We've been collecting measurements of Walley Creek flow since August 2019, when we saw the creek go completely dry for the first time in known history. We're working with the BCCF Flow Monitoring Network (Flo Mo) to get our data up to "grade C" as far as Resources Information Standards Committee (RISC) standards. This will involve continuing to use the Flowtracker at least 6 times/year during high flow, continuing to collect level logger measurements at least 4 times/year, and using flumes as well as photographic evidence during low flow or dry events.
The Standard Operating Procedures Manual and data sheets are available on the resources section of the BCCF Community Flow Monitoring Network website.
Collecting data is a very technical process, involving expensive equipment that is often shared between organizations and doesn't always work the way it's supposed to. Interpreting the data involves comparing the measurements against rainfall amount, barometric pressure, and creek size/shape. Then there's the challenge of reflecting on the information in a way that's meaningful to the people who want to understand it for decision making.
As NALT staff continue to collect flow measurements on Walley Creek, we'll work towards maintaining the flume at the RDN GNPCC. The BCCF is supporting us to add a Flo Mo monitoring station in 2024. We really want to know and understand the flows on Walley Creek. At its lowest flow there are sections that go subsurface just above Shores Drive, while on October 18, 2023 we recorded 130 L/second in Reach 1. Its highest flow was taken November 15, 2021 at 300L/second!! Our goal is to work with City storm water managers to mitigate impacts on fish and other life in and around Walley Creek.
August 2022 - the whole summer was more or less at this level, with a few surges from summer rain
August 2023 - because of very low rainfall spring and summer 2023 there was no surface water in Walley Creek where it's been diverted to flow through a liner on the GNPCC property.
We have initiated a project with Frank J Ney school (upper reaches of Walley Creek) that would take place over three or more years, where we'd invite students and families of the elementary school to get involved with invasive species removal and finding a balance between children accessing the area for exploration and learning while encouraging ecological health.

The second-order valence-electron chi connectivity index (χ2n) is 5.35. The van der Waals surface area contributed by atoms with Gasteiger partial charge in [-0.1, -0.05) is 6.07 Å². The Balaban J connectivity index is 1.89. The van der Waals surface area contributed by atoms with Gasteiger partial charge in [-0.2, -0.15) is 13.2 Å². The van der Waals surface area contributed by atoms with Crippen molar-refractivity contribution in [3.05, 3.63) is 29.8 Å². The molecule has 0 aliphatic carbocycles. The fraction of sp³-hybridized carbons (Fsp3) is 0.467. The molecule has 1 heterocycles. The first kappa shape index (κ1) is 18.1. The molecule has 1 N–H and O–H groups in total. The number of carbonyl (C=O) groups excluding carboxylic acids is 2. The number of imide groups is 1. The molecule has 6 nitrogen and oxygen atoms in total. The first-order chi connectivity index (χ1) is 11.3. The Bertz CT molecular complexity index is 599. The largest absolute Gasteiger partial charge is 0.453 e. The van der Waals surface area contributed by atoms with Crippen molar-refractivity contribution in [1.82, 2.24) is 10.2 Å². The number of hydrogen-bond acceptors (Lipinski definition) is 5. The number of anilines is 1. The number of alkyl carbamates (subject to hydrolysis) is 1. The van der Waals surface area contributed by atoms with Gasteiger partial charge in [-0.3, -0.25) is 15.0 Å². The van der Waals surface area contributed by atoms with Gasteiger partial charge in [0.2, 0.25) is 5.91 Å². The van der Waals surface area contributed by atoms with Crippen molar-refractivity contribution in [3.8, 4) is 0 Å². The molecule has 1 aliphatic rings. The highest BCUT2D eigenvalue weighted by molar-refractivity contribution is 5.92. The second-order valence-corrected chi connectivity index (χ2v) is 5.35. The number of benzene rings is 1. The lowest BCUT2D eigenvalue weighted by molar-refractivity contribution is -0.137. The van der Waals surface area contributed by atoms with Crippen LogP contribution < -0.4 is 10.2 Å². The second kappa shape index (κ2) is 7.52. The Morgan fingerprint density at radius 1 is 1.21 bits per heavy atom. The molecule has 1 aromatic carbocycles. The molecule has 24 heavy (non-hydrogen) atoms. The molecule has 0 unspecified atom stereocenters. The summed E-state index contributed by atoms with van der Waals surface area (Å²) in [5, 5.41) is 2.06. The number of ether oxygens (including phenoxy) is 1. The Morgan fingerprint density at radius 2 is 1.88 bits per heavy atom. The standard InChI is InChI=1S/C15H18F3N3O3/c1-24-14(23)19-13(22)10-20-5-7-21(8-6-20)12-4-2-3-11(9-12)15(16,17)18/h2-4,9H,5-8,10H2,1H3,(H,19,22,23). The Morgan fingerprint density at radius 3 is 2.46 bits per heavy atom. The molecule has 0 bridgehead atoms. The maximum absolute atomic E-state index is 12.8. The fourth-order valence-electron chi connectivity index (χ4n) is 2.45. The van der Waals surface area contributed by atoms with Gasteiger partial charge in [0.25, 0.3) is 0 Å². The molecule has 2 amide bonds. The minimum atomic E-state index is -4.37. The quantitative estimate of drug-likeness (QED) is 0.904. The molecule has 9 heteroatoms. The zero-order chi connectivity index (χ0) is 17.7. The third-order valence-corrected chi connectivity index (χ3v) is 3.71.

Module 8 of the Streamkeepers handbook is all about preventing domestic animals from having unlimited access to the stream. We sometimes joking refer to the children that play in the riparian area as livestock, but the truth is they can have a very serious negative impact on the plant community by unknowingly trampling everything while engaged in their busy imaginative and construction play.
One teacher had the brilliant idea of telling the children that it hurts the trees when their "toes" (exposed roots) get stepped on. After a year of reminding the children, there are now ferns and salmonberry bushes growing up in between the trees "toes" in this place between the school and the creek.
An important goal of our Streamkeepers group is providing opportunities for young people and their families to connect to nature, and enjoy the mental health benefits of time outdoors, especially in creative or community-minded endeavors. While we want to limit the children's access to the streambed (to protect aquatic invertebrates, salamanders, frogs, and fish) we want them to KNOW this place and learn with and from its seasonal cycles. We look forward to beginning this project with the school, as a learning opportunity, community building endeavor, and ecological restoration project.
aerial photo of Frank J Ney Elementary and adjacent green space
A tree came down across the creek several weeks ago, taking down the top of another tree and leaving a big mess in its wake. Unfortunately the branches and tree trunk squashed many of the plants from our fall planting project!
A small group of hardworking volunteers worked to remove the branches, leaving a log which will provide shade and hopefully stabilize the bank.
There are many trees remaining in this narrow corridor that are dead or dying.
This area continues to struggle from drought, and erosion in the riparian area.